7 Ways to Stay Chill — No AC Required
Hot weather can make your living space unbearable if your air conditioner isn't working or you can't afford to install one. Below, you can find out how to stay cool without AC.
Closing the windows when your room feels sweltering may seem counterintuitive, but it could actually help stop your room from getting any hotter. Outdoor air is often hotter than indoor air during the warmest part of the day, so shutting the window prevents more warm air from entering your room.
Sunlight shining through your windows can also make your room hotter. Blocking the sunlight using blackout curtains or blinds may not be practical in living rooms or kitchens, but it's a good way to stop your bedroom from overheating during daylight hours.
Consider opening windows at night once the temperature outside cools down. This will allow colder air into your room and help you stay cool without AC. Placing a tower fan near the doorway and another fan by the window helps create a cooling cross breeze and can blow hot air out of the window. Don't forget to close the windows in the morning as soon as the temperature rises outside to stop your room from heating up again.
Switching off your central heating during hot weather is a no-brainer, but there are other, less obvious heat sources that could be making your home feel extra hot. Ovens, hobs and washers are common culprits, so you might be better off sticking to cold food and waiting until the evening to do your laundry.
Hairdryers and curling irons can also add significant heat to your room. Light bulbs also generate warmth — especially old-fashioned incandescent bulbs — so it's worth being mindful of turning off the lights when you don't need them.
Reversing your ceiling fan to turn counter-clockwise pushes cooler air downwards, creating a more comfortable air temperature directly underneath. Conversely, leaving your fan spinning clockwise can push hot air downwards into your living area, so it's worth reversing your ceiling fan as soon as the temperature outside rises. This tip can also help cool your room down more effectively if you have air conditioning, but it isn't powerful enough to cool your room properly.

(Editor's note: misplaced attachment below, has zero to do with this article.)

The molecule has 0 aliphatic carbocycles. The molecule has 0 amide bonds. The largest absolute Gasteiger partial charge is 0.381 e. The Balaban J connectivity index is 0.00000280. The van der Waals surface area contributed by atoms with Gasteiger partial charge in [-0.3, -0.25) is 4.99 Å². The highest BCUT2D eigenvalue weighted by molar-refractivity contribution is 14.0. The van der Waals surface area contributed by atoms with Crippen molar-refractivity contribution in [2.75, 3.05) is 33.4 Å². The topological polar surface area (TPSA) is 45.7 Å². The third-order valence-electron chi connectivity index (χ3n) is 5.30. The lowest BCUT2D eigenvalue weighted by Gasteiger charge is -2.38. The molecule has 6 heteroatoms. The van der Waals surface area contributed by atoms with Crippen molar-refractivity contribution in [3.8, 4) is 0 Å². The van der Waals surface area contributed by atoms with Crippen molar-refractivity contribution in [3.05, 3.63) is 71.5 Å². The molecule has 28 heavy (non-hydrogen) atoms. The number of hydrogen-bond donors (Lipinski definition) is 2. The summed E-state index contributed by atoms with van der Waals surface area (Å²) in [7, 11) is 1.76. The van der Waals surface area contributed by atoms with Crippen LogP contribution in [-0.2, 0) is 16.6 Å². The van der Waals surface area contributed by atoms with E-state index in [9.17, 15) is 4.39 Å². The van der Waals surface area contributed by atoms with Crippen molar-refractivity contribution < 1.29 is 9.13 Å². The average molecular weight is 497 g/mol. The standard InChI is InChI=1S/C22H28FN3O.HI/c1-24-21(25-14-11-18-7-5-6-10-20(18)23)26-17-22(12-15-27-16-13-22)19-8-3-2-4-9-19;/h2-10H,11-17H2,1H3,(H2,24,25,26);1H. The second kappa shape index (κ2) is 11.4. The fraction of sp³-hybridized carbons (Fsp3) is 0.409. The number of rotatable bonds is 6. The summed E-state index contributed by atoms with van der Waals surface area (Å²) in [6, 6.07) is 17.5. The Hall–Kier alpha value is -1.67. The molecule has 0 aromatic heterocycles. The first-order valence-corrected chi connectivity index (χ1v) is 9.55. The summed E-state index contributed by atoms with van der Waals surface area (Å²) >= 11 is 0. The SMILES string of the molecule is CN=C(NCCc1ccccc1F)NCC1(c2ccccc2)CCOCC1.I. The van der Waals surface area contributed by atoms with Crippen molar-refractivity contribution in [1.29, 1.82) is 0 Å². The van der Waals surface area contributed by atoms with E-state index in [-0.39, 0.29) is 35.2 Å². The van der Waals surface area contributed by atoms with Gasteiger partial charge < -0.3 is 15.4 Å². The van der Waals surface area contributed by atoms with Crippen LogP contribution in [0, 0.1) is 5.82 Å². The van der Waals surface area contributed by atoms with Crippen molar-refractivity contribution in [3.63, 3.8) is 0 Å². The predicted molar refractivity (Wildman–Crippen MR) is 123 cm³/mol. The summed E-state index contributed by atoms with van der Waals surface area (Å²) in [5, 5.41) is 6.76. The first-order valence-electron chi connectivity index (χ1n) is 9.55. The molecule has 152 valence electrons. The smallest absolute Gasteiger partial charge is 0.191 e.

One of the toughest things about living in a home without air conditioning is trying to sleep in a hot bedroom in the summer. High temperatures can make your bed feel sweaty and uncomfortable, making it harder to fall and stay asleep.
Fortunately, you can make your sleeping environment more comfortable by using bedding made from cool, breathable materials like cotton. Consider having a spare pillow to hand to replace your existing pillow if it gets too hot during the night. You can also purchase special mats that react to your body heat to cool you down. Place them on top of your sheets if you're struggling to sleep.
If your room is stiflingly hot, you can make your own air conditioner as a makeshift solution. Make a large ice block by freezing water in a plastic container. Alternatively, you could use ice trays to make plenty of regular ice cubes, but they will melt faster than a big block.
Next, place your ice block or cubes in a tray or bowl and put them in front of a desk or column fan. The ice will cool down the air from the fan to make the immediate surroundings more comfortable. This method won't cool an entire room down effectively, but it could make the temperature around your desk, couch or bed more bearable.
Have you noticed that the upper floors of your house tend to feel hotter than downstairs? That's because hot air is less dense than cooler air, causing it to rise. Therefore, you can escape the heat by retreating to the basement if you've tried all the tips above and your house is still uncomfortably hot.
You could also consider sleeping in a ground-floor room if you don't have a basement, as it will likely be cooler than an upstairs bedroom. Removing your mattress from the bed frame and placing it directly on the floor can also help you keep cool by staying as low down as possible.
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